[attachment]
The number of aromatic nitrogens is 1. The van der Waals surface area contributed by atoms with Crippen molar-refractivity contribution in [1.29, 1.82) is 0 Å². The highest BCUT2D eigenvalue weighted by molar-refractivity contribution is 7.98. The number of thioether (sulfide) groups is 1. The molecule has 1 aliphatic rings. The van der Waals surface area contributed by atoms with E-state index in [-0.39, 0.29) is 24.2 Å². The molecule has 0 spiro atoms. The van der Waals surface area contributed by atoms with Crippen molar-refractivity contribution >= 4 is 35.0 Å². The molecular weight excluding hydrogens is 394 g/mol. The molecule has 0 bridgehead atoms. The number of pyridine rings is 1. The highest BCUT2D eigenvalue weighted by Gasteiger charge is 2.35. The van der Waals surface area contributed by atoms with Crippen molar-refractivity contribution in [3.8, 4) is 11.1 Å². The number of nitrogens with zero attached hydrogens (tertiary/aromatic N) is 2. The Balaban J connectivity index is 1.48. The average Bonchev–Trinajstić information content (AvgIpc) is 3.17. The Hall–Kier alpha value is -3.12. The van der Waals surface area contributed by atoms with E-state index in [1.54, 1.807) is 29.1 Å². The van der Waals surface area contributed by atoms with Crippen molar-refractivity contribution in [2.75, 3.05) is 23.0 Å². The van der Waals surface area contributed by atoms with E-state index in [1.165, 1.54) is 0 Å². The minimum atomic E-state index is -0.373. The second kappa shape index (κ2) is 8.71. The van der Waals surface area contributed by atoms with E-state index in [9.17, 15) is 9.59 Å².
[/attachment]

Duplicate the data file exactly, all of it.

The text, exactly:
The number of aromatic nitrogens is 1. The van der Waals surface area contributed by atoms with Crippen molar-refractivity contribution in [1.29, 1.82) is 0 Å². The highest BCUT2D eigenvalue weighted by molar-refractivity contribution is 7.98. The number of thioether (sulfide) groups is 1. The molecule has 1 aliphatic rings. The van der Waals surface area contributed by atoms with E-state index in [-0.39, 0.29) is 24.2 Å². The molecule has 0 spiro atoms. The van der Waals surface area contributed by atoms with Crippen molar-refractivity contribution >= 4 is 35.0 Å². The molecular weight excluding hydrogens is 394 g/mol. The molecule has 0 bridgehead atoms. The number of pyridine rings is 1. The highest BCUT2D eigenvalue weighted by Gasteiger charge is 2.35. The van der Waals surface area contributed by atoms with Crippen molar-refractivity contribution in [3.8, 4) is 11.1 Å². The number of nitrogens with zero attached hydrogens (tertiary/aromatic N) is 2. The Balaban J connectivity index is 1.48. The average Bonchev–Trinajstić information content (AvgIpc) is 3.17. The Hall–Kier alpha value is -3.12. The van der Waals surface area contributed by atoms with E-state index in [1.54, 1.807) is 29.1 Å². The van der Waals surface area contributed by atoms with Crippen molar-refractivity contribution in [2.75, 3.05) is 23.0 Å². The van der Waals surface area contributed by atoms with E-state index in [1.165, 1.54) is 0 Å². The minimum atomic E-state index is -0.373. The second kappa shape index (κ2) is 8.71. The van der Waals surface area contributed by atoms with E-state index in [9.17, 15) is 9.59 Å².